Lewis Black (comedian): I take into consideration the fact that if I’ve only seen two of the five things, I don’t vote. So, a lot of the time, that takes the criminals out of the running!
Alex Gibney (documentarian): I try my best to just focus on the work. You’re supposed to be judging the work, not the person, so I think that’s the way to go. I’m not going to get into the comparison [between Nate Parker and Casey Affleck], but I still rudder in the same direction — judge the work, not the character. Sometimes bad characters can produce good work, and vice versa.
Thelma Schoonmaker (editor): I don’t know many of the nominees that well because I work in New York and they’re in L.A., so I’ve never hung out with them and I know nothing about their personal lives. I judge it purely on their work. I’ve worked with a lot of geniuses, and the fact that they’re geniuses sometimes means that they’re like an open sore, so they’re much more sensitive to things and get more upset about things than maybe more normal people like me, and I don’t expect them to be normal. Why should they be? But throughout history, there have been a lot of crazy geniuses, like Mozart was pretty nuts. Does that mean you don’t listen to his music? No. Will it affect my voting? I don’t know.
Baz Luhrmann (director): Wagner was never up for an award, but he was a proud anti-Semite. Every artist is flawed. No artist is as good as a great piece of work. We’re human beings. But it’s not a horse race. Trying to say which one is best? It’s almost impossible. So in that regard, if someone has done something totally heinous, it might subconsciously affect you, but if the work soars, the work soars.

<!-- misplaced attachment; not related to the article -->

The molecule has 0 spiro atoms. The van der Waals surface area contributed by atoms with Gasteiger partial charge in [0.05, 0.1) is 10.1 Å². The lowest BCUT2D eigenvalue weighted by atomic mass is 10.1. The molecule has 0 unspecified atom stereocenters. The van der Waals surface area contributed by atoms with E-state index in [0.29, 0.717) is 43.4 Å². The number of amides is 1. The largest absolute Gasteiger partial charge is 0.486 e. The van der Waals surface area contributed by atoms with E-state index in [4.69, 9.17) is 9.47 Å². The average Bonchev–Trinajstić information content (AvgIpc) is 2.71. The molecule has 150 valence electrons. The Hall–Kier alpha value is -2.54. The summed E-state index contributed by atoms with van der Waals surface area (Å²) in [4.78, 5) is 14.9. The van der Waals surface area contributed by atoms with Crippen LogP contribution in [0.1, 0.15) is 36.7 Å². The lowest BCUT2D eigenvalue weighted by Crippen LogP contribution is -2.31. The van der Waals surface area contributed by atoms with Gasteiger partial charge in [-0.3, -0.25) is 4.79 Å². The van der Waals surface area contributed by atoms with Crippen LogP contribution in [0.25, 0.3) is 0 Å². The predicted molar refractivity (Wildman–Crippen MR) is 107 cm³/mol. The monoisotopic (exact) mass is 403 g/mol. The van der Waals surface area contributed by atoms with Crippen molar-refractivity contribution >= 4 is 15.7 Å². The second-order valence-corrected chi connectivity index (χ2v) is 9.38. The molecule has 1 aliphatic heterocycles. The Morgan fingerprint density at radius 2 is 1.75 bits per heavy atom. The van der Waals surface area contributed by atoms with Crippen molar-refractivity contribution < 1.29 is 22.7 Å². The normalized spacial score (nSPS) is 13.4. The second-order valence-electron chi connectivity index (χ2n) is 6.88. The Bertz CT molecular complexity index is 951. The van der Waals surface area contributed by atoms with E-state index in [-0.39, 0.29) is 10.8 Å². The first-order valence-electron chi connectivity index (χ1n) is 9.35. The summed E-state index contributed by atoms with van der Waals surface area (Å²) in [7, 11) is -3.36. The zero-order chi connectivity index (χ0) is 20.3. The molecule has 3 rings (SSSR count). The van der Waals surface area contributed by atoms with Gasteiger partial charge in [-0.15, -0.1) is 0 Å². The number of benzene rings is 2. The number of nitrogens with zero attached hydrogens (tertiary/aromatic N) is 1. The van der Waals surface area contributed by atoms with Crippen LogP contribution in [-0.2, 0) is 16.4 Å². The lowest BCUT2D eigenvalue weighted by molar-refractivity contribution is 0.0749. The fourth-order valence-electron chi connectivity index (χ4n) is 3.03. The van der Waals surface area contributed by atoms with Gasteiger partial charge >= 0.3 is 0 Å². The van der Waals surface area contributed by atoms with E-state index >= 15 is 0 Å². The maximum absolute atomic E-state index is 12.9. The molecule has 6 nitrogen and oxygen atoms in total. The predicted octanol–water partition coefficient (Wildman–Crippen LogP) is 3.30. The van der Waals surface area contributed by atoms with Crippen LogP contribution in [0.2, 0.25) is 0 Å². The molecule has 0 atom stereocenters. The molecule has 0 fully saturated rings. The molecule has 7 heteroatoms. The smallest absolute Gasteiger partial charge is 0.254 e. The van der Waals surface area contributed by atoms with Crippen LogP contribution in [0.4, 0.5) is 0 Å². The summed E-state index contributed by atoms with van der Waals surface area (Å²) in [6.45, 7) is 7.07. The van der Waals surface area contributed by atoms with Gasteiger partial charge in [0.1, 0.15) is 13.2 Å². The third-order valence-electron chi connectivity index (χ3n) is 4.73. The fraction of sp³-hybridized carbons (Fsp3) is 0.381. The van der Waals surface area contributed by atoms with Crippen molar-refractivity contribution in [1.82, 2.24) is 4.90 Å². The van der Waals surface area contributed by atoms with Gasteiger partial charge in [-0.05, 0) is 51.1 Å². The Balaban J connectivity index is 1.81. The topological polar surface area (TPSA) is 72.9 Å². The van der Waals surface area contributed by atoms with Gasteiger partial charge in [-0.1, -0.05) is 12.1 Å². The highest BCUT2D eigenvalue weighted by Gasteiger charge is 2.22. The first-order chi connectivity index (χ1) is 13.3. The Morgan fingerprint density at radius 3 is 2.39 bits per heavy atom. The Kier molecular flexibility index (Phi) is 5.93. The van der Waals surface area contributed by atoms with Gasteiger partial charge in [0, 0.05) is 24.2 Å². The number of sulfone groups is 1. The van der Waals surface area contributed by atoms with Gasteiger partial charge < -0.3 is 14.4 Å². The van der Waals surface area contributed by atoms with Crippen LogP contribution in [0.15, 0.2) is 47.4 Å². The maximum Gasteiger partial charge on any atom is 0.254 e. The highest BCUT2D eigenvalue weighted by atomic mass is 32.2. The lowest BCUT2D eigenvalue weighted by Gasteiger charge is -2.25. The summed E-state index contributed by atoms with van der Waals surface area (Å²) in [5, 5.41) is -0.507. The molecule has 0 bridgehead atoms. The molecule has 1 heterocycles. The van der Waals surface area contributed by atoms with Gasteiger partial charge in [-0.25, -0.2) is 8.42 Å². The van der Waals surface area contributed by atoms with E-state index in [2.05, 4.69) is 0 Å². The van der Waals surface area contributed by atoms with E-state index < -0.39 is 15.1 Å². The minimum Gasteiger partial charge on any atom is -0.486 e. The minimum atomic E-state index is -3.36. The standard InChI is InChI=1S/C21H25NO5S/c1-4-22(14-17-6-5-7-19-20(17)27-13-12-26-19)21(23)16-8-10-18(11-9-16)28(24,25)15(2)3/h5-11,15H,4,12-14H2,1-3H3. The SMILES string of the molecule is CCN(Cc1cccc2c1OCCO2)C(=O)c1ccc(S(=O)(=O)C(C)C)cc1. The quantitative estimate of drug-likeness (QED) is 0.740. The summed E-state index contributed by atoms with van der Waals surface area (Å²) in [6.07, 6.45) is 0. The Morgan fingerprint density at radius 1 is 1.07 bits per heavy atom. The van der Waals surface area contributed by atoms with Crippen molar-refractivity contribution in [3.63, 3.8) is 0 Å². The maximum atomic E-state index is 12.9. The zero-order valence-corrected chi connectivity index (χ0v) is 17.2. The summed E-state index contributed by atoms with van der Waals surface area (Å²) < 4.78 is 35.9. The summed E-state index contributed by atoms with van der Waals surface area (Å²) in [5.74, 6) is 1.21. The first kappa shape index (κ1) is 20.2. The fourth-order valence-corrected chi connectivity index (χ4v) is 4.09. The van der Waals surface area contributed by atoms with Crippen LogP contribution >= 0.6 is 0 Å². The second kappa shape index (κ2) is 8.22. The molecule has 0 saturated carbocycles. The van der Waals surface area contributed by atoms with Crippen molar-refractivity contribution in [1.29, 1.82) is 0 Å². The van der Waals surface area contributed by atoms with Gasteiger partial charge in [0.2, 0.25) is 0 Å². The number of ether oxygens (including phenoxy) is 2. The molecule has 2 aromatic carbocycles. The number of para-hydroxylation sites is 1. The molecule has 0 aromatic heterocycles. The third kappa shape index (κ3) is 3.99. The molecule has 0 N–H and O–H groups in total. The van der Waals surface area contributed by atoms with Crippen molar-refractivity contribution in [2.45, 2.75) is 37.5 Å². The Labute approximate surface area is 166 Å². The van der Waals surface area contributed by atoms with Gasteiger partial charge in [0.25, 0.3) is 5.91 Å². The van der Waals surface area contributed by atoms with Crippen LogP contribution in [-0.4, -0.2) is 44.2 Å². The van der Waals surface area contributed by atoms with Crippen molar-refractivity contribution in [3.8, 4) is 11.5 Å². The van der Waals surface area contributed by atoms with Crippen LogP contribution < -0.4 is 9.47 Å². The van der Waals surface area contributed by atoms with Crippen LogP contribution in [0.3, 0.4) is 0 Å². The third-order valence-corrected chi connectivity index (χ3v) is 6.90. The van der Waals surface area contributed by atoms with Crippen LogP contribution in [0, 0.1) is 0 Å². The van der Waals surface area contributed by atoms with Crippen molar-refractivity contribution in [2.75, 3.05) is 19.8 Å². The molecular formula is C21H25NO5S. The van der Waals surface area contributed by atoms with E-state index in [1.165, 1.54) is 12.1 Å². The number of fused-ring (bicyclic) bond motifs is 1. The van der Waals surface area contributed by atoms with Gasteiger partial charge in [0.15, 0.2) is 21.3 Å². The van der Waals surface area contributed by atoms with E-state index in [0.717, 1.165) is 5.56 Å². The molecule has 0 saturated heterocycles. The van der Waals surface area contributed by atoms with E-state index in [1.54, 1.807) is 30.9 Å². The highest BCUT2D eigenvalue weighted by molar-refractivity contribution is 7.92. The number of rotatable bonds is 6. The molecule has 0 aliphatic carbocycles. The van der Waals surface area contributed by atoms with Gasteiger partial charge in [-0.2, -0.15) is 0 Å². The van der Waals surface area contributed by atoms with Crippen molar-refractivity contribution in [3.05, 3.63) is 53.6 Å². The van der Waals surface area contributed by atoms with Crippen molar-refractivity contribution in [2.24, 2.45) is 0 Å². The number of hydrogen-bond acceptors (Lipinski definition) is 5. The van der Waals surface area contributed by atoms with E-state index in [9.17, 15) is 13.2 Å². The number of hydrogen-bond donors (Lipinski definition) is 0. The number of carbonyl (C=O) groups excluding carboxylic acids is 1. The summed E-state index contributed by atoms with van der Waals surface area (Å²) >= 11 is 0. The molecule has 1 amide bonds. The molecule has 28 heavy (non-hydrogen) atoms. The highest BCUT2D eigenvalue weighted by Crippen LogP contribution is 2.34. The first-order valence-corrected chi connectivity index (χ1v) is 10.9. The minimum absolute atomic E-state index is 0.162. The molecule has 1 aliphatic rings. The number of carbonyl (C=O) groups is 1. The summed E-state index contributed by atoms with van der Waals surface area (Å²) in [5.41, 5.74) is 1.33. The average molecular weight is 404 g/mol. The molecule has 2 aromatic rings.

Isabelle Huppert (actor): Very rarely do you have to face this kind of situation, and I haven’t faced it yet. It’s not about legitimizing anything.
Sandra Hüller (actor, Toni Erdmann): I never thought about it. I’m really far away from that, because I live overseas, so I really don’t hear the stories. And when we vote in our academy, we vote for the performances, for the work. We don’t have this culture with so much people living in public.
Trey Edward Shults (director, Krisha): I am a big proponent of separating the art from the person. I know there are times when you can’t do that, I guess, when something is so terrible, but in general, I try to separate the two things. I’m probably not the one to say where the line is, but it also depends, what’s the level of evidence against this person? It really depends on the specific allegations. Nate Parker, Casey Affleck, I don’t know them as people, I don’t know everything that goes into it, it seems like Nate Parker didn’t handle it as well as he could have. I don’t know. It’s very messy. It makes it very weird watching that movie and digesting that after the real life. Sometimes it’s incredibly hard to separate the person from the art. It seems like every controversy with Mel Gibson has died down, right? When I was hearing about his personal stuff, it made him more interesting. Listening to his voicemails, knowing that this man is battling demons, and you can see that in some of his performances, it’s interesting, you know? It’s tricky. The line gets blurred so often.
Asghar Farhadi (director): I only think about cinema. It could be anything, the film can be about anything, but it has to affect me and influence me on a cinematic level. I forget about the personal lives of the filmmakers, and I don’t even care what the subject matter of the film is, I only care about how it’s being portrayed. And fortunately, I am quite distanced, I am away from all this, because I don’t live here. I only watch the films. I always try not to read any of the reviews of the films I haven’t seen, therefore, I think I come in with a fresh outlook.
Reporting by Jennifer Vineyard at the National Board of Review Awards, the New York Film Critics Circle Awards, and the WGA Awards; and by Jenny Peters at BAFTA Los Angeles pre–Golden Globes tea party.